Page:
The oral arguments left us concerned that we had put the trial judge and the parties in an untenable position. Rather than hazard further confusion, we concluded that it would be wise to receive further input on two issues. The first was whether the trial court's inability to craft appropriately tailored jury instructions signaled a problem with our earlier rulings that might counsel departure from the law of the case. The other was whether the struggles the court and the parties were having with applying § 228's Motivation and Foreseeability Prongs related in part to using that section of the Restatement in a context where another related provision of the Restatement, § 219, had arguably more sensible application.

         We did not do so lightly. But, when we pressed Doe's lawyer as to why he did not, for example, move for summary judgment again on the Motivation and Foreseeability Prongs on remand from Doe II, he argued that he already sought clarity in Doe II and had been rebuffed.[93] Upon our review of the record, we also realized that he had fairly argued § 219(2)(d) in Doe I, [94] and that we had ignored that argument.

         We also took into account that, by failing to identify whether it was the wrongful conduct itself that had to be motivated in part by the Officer's desire to serve his employer to satisfy § 228's Motivation Prong, we left the Superior Court to hand to the jury a question of common law legal policy, not a case-specific question of fact. Not only that, by suggesting that the oral sex need not be motivated by a desire to serve the employer if it occurred during the course of "transporting a prisoner, "[95] we also risked confusing the proper inquiry under § 228's Motivation Prong in all kinds of cases, by importing into it ambiguities generated by Doe I's legitimate concern over the serious nature of the police misconduct Doe alleged.

         By widening our lens to consider § 219, which was designed to provide exceptions to § 228 by allowing a plaintiff's claims to bypass all of § 228's requirements when justified, we believed we would better position ourselves to give § 228 its most sensible interpretation. And in addition, give Doe a chance to be heard on her original argument that vulnerable arrestees should be able to obtain recovery without showing that the Officer's misconduct fell within the scope of his employment.

         In response to our request for further briefing, Doe argued that the law of the case should give way here, that both § 219(2)(c) and (d) applied to the undisputed facts of this case, and that judgment should be entered in her favor on the issue of liability because, under Delaware law, an arrestee cannot voluntarily consent to sex with her arresting officer.[96]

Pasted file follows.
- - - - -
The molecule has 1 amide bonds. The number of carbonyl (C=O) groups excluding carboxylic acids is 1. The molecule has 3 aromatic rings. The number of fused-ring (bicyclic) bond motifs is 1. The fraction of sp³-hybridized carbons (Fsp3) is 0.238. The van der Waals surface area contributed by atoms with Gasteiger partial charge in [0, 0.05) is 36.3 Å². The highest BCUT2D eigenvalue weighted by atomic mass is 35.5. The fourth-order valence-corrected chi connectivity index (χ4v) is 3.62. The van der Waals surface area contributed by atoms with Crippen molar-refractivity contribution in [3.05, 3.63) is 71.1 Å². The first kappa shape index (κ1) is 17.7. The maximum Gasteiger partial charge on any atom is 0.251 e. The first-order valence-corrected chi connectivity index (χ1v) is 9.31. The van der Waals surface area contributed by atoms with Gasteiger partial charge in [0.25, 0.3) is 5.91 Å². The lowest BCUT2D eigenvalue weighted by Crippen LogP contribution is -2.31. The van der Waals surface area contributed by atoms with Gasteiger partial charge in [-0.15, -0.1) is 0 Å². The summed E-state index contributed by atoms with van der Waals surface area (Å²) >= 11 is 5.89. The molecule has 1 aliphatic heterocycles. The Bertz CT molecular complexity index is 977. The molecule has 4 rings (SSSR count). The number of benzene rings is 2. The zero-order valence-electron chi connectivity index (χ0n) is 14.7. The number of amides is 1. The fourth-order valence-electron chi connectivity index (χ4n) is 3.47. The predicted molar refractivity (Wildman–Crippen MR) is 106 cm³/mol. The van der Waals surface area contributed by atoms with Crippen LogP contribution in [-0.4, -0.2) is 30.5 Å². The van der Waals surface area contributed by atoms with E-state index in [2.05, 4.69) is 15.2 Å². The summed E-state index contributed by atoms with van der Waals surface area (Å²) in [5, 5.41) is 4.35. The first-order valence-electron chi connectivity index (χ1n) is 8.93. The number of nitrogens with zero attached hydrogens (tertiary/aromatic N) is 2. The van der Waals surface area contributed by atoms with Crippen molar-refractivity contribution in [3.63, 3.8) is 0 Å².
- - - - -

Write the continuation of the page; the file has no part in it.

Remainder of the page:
For its part, the State argued that "[n]one of the exceptions to the law of the case apply," that the scope of employment issue cannot "be determined as a matter of law, even if [this Court] were to not follow law of the case," because Doe did not fairly present that issue to the trial court, and that we should decline to adopt § 219.[97]It also appears to adhere to its view that an arrestee like Doe could voluntarily consent to sex with her arresting officer.

         III. Analysis

         We now wrestle with the issues on appeal in this order. First, we grapple with the question of whether we should adhere to the law of the case and conclude that it is in the interests of justice to examine this case with a fresh eye. Second, we address the specific issues that our prior opinions hedged. Initially, whether the employee's wrongful conduct itself must be motivated in part by a desire to serve the employer to satisfy the Motivation Prong of § 228. From there, we clarify whether general or specific foreseeability is required to satisfy § 228's Foreseeability Prong. Then, we consider the relevance of § 219 and whether two of its subsections apply and relieve Doe of the obligation to show that the Officer's sexual misconduct fell within the scope of his employment under § 228. Finally, we address the State's defense to liability that rests on the proposition that an arrestee may consent to sex with her arresting officer.

         A. The Law of the Case Doctrine

         We depart from the law of the case and decide important issues raised by this appeal with fresh eyes because the interests of justice require us to do so.[98]

         We respect that the State argues that because "both parties tried this case according to the legal rule set down by the Court in Doe I and reaffirmed in Doe II," "it would not be unjust to the parties to allow this verdict to stand."[99] We acknowledge that this case has many years on it now, and we understand the State's legitimate concern about a late change in direction. But to the extent that Doe I established § 228's Motivation and Foreseeability Prongs as issues for the jury, that "law of the case" was only binding for so long as there were outstanding issues of fact related to those prongs. Although Doe I was correct that "the question of whether a tortfeasor is acting within the scope of his employment is fact-specific, and, ordinarily, is for the jury to decide, "[100] the question of whether tortious conduct falls within the scope of employment is "decided by the court if the answer is clearly indicated."[101]